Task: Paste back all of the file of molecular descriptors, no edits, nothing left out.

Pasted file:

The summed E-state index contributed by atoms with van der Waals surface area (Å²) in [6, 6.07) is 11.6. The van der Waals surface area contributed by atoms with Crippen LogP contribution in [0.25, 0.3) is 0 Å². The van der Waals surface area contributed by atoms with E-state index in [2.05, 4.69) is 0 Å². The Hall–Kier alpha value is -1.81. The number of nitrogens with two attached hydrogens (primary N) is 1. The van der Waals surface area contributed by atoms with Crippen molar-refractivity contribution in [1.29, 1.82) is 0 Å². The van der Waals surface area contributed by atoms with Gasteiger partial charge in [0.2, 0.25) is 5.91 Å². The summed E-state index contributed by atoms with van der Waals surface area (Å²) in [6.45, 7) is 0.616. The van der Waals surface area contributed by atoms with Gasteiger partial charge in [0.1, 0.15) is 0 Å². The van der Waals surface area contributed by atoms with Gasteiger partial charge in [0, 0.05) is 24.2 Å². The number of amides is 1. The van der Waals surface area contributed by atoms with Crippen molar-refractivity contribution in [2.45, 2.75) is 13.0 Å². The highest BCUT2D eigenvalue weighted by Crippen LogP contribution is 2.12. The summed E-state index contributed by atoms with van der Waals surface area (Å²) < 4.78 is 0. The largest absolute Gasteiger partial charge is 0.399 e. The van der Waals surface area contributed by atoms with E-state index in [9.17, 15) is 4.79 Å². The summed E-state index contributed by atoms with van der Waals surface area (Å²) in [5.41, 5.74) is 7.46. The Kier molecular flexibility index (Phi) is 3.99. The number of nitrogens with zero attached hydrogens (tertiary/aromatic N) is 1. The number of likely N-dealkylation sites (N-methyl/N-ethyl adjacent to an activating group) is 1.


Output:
The summed E-state index contributed by atoms with van der Waals surface area (Å²) in [6, 6.07) is 11.6. The van der Waals surface area contributed by atoms with Crippen LogP contribution in [0.25, 0.3) is 0 Å². The van der Waals surface area contributed by atoms with E-state index in [2.05, 4.69) is 0 Å². The Hall–Kier alpha value is -1.81. The number of nitrogens with two attached hydrogens (primary N) is 1. The van der Waals surface area contributed by atoms with Crippen molar-refractivity contribution in [1.29, 1.82) is 0 Å². The van der Waals surface area contributed by atoms with Gasteiger partial charge in [0.2, 0.25) is 5.91 Å². The summed E-state index contributed by atoms with van der Waals surface area (Å²) in [6.45, 7) is 0.616. The van der Waals surface area contributed by atoms with Gasteiger partial charge in [0.1, 0.15) is 0 Å². The van der Waals surface area contributed by atoms with Gasteiger partial charge in [0, 0.05) is 24.2 Å². The number of amides is 1. The van der Waals surface area contributed by atoms with Crippen molar-refractivity contribution in [2.45, 2.75) is 13.0 Å². The highest BCUT2D eigenvalue weighted by Crippen LogP contribution is 2.12. The summed E-state index contributed by atoms with van der Waals surface area (Å²) < 4.78 is 0. The largest absolute Gasteiger partial charge is 0.399 e. The van der Waals surface area contributed by atoms with E-state index in [9.17, 15) is 4.79 Å². The summed E-state index contributed by atoms with van der Waals surface area (Å²) in [5.41, 5.74) is 7.46. The Kier molecular flexibility index (Phi) is 3.99. The number of nitrogens with zero attached hydrogens (tertiary/aromatic N) is 1. The number of likely N-dealkylation sites (N-methyl/N-ethyl adjacent to an activating group) is 1.